Heat does NOT hurt all fermentation. No, it's not good for that white wine with the delicate flavors, or the American ale that just shouldn't have that ester... but what about wines and beers that work well with ester profiles? Or phenols that develop in higher temperature ferments?
I've mentioned many times, brewing a Saison is perfect for the heat. They are delicious, mature quickly enough to enjoy in those still-hot-days in September, and want 85 degrees (give/take 5 degrees) ferinheight. What other beers brew well in the higher (but not that high) temperatures? Ever try a steam ale (known as California Common ales, though the process lends the name steam ale from the original and trademarked name via Anchor Brewing)? http://en.wikipedia.org/wiki/Steam_beer for reference. 75 degrees is perfect. Really nice beer, ready to drink pretty quickly. Other ideas include tropical Stouts (they benefit from the ester profiles, and can age a bit), or if you're able to stay in the 70 degree range, wheat/rye ales.
Notice the trend: mainly these are beers that should have yeast profiles. Yes, it is all about the yeast -- that is of course the reason people shy from brewing right now: "it's too hot!" So there are other options, and they are good ones!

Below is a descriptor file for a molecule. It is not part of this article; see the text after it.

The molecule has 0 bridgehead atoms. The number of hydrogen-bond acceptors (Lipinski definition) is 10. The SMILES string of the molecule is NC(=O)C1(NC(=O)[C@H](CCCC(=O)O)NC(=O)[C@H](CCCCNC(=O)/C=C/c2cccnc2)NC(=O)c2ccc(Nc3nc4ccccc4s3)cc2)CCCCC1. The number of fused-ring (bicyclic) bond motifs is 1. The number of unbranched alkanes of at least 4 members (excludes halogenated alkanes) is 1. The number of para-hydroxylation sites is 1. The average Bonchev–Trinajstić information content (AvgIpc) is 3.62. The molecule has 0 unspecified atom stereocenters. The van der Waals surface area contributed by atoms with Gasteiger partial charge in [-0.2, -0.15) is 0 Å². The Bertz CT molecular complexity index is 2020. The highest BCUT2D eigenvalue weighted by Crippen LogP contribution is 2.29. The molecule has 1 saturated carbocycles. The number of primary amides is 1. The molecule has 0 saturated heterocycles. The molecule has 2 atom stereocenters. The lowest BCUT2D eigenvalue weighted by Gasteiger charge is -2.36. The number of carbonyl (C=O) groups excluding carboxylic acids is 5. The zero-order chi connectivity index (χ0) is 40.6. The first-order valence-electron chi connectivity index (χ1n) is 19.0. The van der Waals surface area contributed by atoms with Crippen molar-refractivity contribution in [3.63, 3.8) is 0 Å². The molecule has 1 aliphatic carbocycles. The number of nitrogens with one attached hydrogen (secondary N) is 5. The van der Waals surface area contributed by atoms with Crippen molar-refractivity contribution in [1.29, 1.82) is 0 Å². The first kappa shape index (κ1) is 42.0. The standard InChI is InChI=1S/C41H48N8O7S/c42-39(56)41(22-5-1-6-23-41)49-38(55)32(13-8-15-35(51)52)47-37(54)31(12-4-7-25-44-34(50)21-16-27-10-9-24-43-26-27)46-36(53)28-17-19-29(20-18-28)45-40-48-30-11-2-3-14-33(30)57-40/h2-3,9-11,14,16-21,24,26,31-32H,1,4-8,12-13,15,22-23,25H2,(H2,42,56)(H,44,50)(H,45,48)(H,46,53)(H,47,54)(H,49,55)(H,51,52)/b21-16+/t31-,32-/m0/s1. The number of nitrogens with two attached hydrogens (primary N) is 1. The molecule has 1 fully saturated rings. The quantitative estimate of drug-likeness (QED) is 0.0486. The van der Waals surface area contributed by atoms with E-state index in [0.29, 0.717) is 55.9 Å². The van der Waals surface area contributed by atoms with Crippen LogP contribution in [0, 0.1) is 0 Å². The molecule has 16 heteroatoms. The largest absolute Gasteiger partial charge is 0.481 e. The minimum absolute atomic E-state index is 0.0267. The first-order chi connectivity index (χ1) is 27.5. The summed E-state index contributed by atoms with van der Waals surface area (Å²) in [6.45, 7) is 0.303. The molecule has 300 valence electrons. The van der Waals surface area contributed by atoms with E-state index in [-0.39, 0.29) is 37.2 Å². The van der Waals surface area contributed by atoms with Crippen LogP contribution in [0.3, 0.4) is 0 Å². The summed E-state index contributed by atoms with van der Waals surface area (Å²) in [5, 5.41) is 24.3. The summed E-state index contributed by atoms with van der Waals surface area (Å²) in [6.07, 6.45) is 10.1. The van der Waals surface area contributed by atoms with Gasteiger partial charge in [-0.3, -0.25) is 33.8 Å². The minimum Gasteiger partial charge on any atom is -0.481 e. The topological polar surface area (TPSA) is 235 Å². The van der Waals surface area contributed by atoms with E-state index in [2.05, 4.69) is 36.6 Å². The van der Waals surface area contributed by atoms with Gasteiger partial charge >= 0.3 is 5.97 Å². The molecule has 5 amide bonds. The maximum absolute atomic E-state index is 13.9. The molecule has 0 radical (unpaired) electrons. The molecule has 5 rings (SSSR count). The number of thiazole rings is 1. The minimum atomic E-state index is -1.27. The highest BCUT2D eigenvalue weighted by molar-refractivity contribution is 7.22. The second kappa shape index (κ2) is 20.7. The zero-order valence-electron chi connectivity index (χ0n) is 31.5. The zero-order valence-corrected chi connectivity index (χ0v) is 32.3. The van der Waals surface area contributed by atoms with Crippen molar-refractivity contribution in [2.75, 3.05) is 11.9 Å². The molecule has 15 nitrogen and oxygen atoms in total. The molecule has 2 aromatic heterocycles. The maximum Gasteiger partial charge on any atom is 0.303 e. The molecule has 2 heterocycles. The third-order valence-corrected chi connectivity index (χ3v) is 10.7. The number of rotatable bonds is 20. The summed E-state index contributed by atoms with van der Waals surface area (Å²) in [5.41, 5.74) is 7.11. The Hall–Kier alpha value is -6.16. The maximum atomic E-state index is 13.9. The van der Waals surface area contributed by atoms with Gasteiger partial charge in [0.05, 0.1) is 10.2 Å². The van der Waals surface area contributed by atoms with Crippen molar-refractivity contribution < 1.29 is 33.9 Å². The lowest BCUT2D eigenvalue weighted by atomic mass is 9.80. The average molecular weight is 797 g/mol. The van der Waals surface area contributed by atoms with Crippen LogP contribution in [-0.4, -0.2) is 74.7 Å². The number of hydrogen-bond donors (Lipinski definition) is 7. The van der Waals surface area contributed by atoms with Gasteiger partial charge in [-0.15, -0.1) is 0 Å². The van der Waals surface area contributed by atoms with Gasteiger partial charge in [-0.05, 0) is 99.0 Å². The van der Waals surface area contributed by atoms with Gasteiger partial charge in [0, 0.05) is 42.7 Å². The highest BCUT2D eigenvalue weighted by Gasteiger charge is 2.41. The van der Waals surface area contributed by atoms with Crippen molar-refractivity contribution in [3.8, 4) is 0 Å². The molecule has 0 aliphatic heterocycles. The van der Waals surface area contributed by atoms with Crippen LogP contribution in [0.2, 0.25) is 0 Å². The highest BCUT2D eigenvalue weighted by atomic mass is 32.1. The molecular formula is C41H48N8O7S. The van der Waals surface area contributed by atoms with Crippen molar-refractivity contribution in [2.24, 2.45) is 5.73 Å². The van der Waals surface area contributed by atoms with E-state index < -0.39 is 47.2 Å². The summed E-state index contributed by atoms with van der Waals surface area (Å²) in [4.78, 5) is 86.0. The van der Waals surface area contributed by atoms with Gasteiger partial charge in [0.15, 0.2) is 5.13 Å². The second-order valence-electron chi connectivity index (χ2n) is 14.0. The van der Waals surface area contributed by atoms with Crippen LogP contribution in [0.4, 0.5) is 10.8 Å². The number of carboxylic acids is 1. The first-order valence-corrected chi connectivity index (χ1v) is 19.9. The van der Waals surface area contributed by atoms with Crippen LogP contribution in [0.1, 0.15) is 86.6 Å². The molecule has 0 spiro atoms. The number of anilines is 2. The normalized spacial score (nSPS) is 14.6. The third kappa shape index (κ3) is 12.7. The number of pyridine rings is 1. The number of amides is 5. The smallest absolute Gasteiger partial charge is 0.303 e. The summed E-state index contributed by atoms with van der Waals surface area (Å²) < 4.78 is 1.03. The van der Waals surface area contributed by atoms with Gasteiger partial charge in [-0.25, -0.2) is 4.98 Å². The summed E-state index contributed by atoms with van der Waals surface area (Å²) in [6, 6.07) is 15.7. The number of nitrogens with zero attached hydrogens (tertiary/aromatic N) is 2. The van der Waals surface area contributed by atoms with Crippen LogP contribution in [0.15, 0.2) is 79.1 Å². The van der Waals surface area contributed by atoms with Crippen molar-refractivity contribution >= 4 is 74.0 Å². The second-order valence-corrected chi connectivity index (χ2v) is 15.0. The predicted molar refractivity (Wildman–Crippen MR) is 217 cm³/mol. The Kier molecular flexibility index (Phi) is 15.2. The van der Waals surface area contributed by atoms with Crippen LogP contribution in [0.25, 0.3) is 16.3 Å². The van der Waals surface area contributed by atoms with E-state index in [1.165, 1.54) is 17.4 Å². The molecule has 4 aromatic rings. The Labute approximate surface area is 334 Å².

What about wine (Brewers, don't stop reading yet... more to come)? Red wines benefit from yeast profiles when using alternate yeast choices, but one must be careful. The big bold yeast profiles can come with a cost of tannin rich wines, so this is a choice for the "fruit bomb" or "fruit driven" styles of wine making. Don't try this on the Amarone kit wine, it'll make a mess of the flavor. California styled Cabernet Sauvignon or Red Zinfandel can really benefit from a yeast that produces big esters, fermenting at over 75 degrees is great! Don't push past 80 by much, as the wine will hit higher temperatures than the ambient space. I like White Labs Cabernet yeast for the big nose, and it is tolerant of 90 degrees.
Then we get into bacteria. Want to make that big Brett Beer? 85 degrees or more for best results. This is the time. Check this out: https://www.wyeastlab.com/vssprogram.cfm?website=3 -- yeah, seasonal sour strains. Neato!
I'll write more about that later. Off season for fermenting? Ha! Not a chance.